A motorist’s lot is getting easier by the day. As the car increasingly becomes an extension of the home and office, so an abundance of ‘must have’ safety and convenience features have emerged ‘to make life simpler’. In the first of a new series of just-auto new tech features, Matthew Beecham looks at how trend toward connecting people to their cars, offices and homes has triggered a raft of innovation.
Connecting you to your car–
Just imagine how convenient it would be if you could approach your car, jump in, put your foot on the throttle and drive away without using a key or smart card. As a follow-up to its Keyless-Go system – enabling drivers to unlock their cars by simply carrying a ‘smart’ card — Siemens is on the brink of realising that dream. The electronics giant has developed a fingertip recognition system, which effectively eliminates the need for keys altogether.
“A fingerprint is a unique signature that is only replicated when the person touches something”
“Human touch leaves an identifiable imprint, as it is unmatched by machine-to-machine interfaces,” says Patrick Banas, Siemens Automotive’s Director of Body Electronics. “Computer-generated codes – no matter how elaborately designed – can be replicated. A fingerprint, however, is a unique signature that is only replicated when the person touches something. After the ignition sequence, the automatic transmission will receive a command for gearshift functions that have been tailored to the driving style of the fingerprint-authorised driver. The system even employs a shifting strategy to address outside environmental conditions. The initial commercial application will feature presets, such as adjusting mirror, climate control, radio station selections, steering column tilt and seating positions to settings pre determined by the driver.”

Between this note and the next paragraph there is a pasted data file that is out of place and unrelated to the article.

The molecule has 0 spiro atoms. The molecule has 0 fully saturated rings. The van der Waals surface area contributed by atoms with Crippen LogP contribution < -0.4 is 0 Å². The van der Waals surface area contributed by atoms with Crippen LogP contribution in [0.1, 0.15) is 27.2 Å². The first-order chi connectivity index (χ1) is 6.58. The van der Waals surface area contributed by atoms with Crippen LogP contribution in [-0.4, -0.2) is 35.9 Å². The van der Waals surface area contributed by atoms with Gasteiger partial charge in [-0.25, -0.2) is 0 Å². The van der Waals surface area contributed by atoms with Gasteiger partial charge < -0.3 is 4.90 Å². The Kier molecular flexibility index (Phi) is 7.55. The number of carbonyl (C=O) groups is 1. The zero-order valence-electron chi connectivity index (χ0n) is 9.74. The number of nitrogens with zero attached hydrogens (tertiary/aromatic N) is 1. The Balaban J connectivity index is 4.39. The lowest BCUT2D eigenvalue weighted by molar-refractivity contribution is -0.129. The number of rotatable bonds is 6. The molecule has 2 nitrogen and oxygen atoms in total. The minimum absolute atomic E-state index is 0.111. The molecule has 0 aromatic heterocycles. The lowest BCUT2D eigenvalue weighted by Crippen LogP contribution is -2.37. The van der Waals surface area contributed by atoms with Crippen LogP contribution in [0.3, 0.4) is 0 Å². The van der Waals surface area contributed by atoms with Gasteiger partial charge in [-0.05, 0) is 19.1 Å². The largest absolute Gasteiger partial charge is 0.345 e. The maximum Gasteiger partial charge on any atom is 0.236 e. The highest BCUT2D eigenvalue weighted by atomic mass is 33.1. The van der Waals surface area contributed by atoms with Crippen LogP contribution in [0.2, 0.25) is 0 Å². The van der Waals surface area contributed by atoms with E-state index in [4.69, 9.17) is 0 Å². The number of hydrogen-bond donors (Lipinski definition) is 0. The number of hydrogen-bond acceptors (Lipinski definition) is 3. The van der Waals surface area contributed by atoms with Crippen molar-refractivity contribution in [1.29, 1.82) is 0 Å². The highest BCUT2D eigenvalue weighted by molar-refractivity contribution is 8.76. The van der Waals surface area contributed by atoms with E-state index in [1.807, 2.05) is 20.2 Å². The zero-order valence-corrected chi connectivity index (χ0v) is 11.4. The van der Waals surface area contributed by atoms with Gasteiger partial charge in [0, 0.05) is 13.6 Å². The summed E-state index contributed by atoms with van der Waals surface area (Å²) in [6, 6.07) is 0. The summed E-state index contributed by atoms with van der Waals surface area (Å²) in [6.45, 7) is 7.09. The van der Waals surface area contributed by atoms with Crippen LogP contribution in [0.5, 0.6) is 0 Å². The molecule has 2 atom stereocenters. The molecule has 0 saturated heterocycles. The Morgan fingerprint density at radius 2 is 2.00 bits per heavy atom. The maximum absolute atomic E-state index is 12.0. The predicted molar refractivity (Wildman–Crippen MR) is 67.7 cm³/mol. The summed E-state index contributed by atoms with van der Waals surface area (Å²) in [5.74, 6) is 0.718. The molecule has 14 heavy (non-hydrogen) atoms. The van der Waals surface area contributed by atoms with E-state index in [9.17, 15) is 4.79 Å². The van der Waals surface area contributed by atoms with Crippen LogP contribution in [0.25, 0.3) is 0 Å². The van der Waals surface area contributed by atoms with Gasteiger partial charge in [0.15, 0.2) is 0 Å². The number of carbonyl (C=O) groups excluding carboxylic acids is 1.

How does it work? Around 65,000 sensor electrodes measure the exact distance between the skin surface and each sensor. A second later, a digitised image of the fingerprint is generated. The device then searches for up to 24 distinct features of the owner’s fingerprint-the minutiae-and stores their position and size. The system then carries out a final check by comparing this image to its data bank. Once verified, the chip gives the signal to start the engine. The silicon chip itself is the size of a penny coin and contains a sensing field, analogue-digital converter, sequencing control, clock generator and parallel interface. To get round any problem of the fingertip not being recognised if it is dirty or wrapped in a plaster, the device learns up to three fingers of the same person. In later stages of development, this system will also play an important role in customising the car to the driver’s requirements.